This misconception is helped along by the “fallacy of version numbers,” which is the mistaken belief that incrementally higher-numbered software updates represent definitive and linear improvements in functionality. The consumer technology industry has been responsible for perpetuating a widespread misconception for a number of years now, which is the idea that the version numbers given to new phones and operating systems represent legitimate attempts at version control. If we follow this line of reasoning, it stands to reason that the iPhone 35 will be an improvement over the iPhone 34. The higher the number, the more advanced and capable the phone.
This isn’t to say that concerns about AI safety are unfounded or that these systems are advancing quickly and may become beyond our control. But the point is to show that not all arguments are equal and that assigning a numerical value to something (like a new phone or intelligence) does not mean we understand it.
Instead of talking about what these systems can’t do, we should demonstrate and predict their capabilities.
Altman’s assurance that OpenAI isn’t working on GPT-5 won’t ease AI security concerns. The company is still developing GPT-4’s capabilities, as are others in the industry. Version numbers can also be misleading because OpenAI is likely optimising GPT-4 and may release GPT-4.5 first, as it did GPT-3.5.
Even if governments worldwide could ban new AI development, society would already be overburdened. GPT-5 is far off, but does that matter when we don’t even understand GPT-4?
Launch of OpenAI’s Bug Bounty Program
This project is essential for OpenAI to accomplish its goal of developing reliable and cutting-edge artificial intelligence in order to fulfil its mission. whereas they construct products and services that are trustworthy, safe, and reliable.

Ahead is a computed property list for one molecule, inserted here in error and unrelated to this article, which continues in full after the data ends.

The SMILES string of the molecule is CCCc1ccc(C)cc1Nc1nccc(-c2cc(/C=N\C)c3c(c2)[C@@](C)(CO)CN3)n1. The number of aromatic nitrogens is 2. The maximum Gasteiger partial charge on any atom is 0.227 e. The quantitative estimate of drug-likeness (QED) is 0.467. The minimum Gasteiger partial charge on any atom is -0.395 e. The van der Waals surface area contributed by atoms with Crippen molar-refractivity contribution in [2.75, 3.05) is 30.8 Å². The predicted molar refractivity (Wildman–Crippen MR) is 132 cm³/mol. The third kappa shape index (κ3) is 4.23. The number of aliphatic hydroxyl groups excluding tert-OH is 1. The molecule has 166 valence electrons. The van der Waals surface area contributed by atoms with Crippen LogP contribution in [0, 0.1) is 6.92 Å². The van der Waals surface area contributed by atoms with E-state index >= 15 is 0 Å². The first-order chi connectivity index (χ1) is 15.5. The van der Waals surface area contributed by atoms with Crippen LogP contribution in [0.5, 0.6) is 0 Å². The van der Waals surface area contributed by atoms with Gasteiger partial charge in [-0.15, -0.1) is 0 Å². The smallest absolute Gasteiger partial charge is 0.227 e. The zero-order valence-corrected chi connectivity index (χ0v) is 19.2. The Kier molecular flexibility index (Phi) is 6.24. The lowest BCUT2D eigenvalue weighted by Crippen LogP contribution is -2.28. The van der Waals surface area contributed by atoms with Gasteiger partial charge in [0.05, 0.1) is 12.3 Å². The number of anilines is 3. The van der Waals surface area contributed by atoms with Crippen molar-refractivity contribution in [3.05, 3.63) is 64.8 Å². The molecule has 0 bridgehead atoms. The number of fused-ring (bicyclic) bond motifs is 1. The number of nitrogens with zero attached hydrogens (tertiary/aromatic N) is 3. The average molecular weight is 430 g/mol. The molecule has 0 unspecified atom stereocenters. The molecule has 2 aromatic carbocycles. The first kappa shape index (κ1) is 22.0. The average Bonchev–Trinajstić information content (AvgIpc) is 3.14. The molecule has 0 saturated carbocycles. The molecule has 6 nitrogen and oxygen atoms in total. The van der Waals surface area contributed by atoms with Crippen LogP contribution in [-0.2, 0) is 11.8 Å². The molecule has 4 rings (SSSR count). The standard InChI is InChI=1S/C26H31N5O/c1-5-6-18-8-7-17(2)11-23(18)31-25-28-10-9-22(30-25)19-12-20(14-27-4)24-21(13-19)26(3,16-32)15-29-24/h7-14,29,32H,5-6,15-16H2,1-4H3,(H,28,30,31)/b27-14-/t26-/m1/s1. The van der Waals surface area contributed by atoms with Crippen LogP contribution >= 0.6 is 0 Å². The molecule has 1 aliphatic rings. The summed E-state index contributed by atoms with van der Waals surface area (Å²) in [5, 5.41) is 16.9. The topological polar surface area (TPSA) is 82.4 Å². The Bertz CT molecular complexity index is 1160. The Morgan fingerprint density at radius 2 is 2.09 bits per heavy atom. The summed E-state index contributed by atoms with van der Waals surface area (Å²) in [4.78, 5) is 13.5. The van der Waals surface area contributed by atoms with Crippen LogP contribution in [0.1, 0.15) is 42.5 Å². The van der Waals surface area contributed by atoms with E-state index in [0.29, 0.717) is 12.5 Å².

The mission of OpenAI’s Bug Bounty Program is to recognise and commend the efforts of security researchers who contribute to the continued integrity of the company’s products and operations while also providing financial compensation for their work. They are the individuals who will report any bugs, security holes, or vulnerabilities that they discover within the system. Your contribution to making their product safer for use by everyone will be greatly appreciated if you share your findings.
OpenAI has formed a partnership with Bugcrowd, the most prominent bug bounty platform in the industry, in order to simplify the process of reporting bugs and receiving rewards to the greatest extent possible for all parties involved. On the page devoted to the OpenAI Bug Bounty Program, you’ll find detailed rules and instructions for taking part.
OpenAI will be offering cash rewards to those who report bugs to them, with the amount depending on how serious the problem is and how much of an impact it will have. OpenAI’s rewards start at $200 for minor discoveries and go up to $20,000 for game-changing ones. OpenAI will also make every effort to publicly thank people who detect bugs.